h = W0x + ∆W x = W0x + BAx

The saving comes as calculating dot products of A and B is much more memory efficient than the Weight matrix and Change matrix. Imagine if weigh matrix W0 is [2048 , 2048] and for LoRA if R is chosen as 4 , then dimensions of A and B matrices become much smaller e.g  A[4,2048] and B[2048,4]  and they will need much less GPU memory

Cost Optimized  LLM fine-tuning

The core concepts of the LoRA method are:

Parameter efficient tuning: We do not have to update every parameter weight in every model layer for fine-tuning, as this consumes a lot of time and GPU power. These billions of extra parameters were needed for the huge pre-training data set. Now, let’s freeze all weights and only modify one used to generate inference and calculate loss during pre-training.

The figure below shows a simplified view of trainable parameters used to make inferences for loss calculation during the time-running loop.

Since pre-trained model is trained on several tasks and fine-tuning is very task-specific, several methods have been proposed to freeze irrelevant parameters and update only required ones (see https://arxiv.org/pdf/2104.08691.pdf ) for details

LoRA for memory efficient weight update: When updating weights of the trainable parameter layer of LLM, instead of updating it directly, we can calculate two lower-rank matrices (A and B) that can be used to create a Change Matrix. If the Change matrix dimensions are the same as the weight metrics, we can add/subtract the change matrix to the original weight matrix and update it only once at the end of the training loop. During the fine-tuning loop, lower-rank A and B matrices can be updated when the model calculates the loss value to determine how off it is from the predicted value. It can then adjust lower rank metrics A and B rather than higher rank weight metrics of a layer. When the loss is acceptable, the change metrics can be used to update the weight matrix only once. This saves billions of matrix multiple operations for each fine-tuning exercise

The figure below shows the modified training loop of  LoRA fine-tuning.

During this loop, all trainable hidden layers relevant to fine-tuning data are updated for each hidden layer. We avoid the compute expensive matrix multiplication of weights change vector, and LLM pre-trained weight vector

4-bit quantization of LLM

4-bit quantization is a technique to compress all matrices in a pre-trained LLM. 

Most LLMs use 2-byte FP16 floating point numbers or 4-byte FP32 floating point numbers as values for embedding vectors and LLM layers. FP 32 has a practically infinite range and can represent any small or very large value.  FP16 or half-precision floats have a ±65,504 range.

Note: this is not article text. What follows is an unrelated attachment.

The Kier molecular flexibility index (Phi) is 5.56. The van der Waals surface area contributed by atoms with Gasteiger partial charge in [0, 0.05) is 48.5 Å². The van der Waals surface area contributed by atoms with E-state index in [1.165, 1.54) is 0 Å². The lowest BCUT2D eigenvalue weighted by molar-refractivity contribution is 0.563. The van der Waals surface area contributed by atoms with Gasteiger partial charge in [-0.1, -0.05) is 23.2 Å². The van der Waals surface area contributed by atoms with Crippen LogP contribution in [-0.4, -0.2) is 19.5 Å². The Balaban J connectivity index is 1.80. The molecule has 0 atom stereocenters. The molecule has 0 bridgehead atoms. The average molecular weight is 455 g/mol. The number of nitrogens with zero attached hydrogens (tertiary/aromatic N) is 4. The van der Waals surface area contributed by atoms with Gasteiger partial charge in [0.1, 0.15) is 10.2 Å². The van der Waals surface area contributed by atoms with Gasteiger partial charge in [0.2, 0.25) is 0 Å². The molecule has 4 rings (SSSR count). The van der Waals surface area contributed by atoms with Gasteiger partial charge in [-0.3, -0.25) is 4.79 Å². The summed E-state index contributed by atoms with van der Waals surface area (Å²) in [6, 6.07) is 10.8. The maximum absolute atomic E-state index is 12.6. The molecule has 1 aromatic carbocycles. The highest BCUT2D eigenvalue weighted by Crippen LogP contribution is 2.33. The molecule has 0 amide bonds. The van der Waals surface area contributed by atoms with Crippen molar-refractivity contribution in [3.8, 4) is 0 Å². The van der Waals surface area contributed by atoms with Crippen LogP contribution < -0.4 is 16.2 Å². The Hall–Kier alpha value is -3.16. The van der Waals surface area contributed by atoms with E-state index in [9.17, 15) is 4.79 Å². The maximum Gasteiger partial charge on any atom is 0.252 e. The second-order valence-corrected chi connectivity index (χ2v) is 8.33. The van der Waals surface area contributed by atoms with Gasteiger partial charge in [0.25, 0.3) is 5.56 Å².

For 4-bit quantization, the FP16 floats are normalized between a value of 0 to 1 and then this range is quantized into 16 equidistance buckets. So, during inference, instead of storing the FP16 value, a 4-bit bucket address of float value is stored in memory. This bucket is remapped to the original FP16 value during training or fine-tuning, but for all other work, just this super compressed 4-bit value is used; when

When this 4-bit quantization technique was introduced, the original authors did an exhaustive test of 1 – 20 B parameter LLMs and found minimum or little inference performance degradation for a large number of LLMs in various benchmarks. See details at QLoRA: Efficient Fine Tuning of Quantized LLMs.

QLoRA simply initializes pre-trained LLM using Quantization, which significantly compresses its GPU memory footprint, then fine-tuning using the LoRA technique during LoRA finetuning. The trainable parameters are restored to full half-precision floats so training weights can be adjusted using regular gradient descent. Gradients from loss can be adjusted via lower-rank matrices. Still, since trainable parameters are a tiny percentage of overall pre-trained weights, no additional GPUs with more memory are needed.

Testing Results of LoRA Techniques

Coding for QLoRA, Libraries, and other resources

LoRA, fine-tuning, and quantization techniques are well-documented in several sample notebooks.

Some libraries include Supervised Fine-tuning Trainer (SFTTrainer

 from transformer lib and bits and bytes lib, which does actual quantization work. Parameter efficient training lib ( LEFT library from Hugging Face ecosystem) has LoRA config and regulation parameters to initialize the model for LoRA and select appropriate layers of the model where ranking linear algebra will be used.

 In our labs, we have done T5 V1.1 11B  Model and Mistral 13B using these techniques with great results. Work on  70B Llama 2 is in progress.

Conclusion

It is possible to run LLM with extensive parameters efficiently on commodity GPUs while harnessing all their AI power.

About Author  

Ajmal Mahmood is the chief engineer for High Plains Computing and leads a competent platform engineering team, Kubernetes, and AI/ML teams of engineers.
He can be reached at ajmal.mahmood@highplains.io.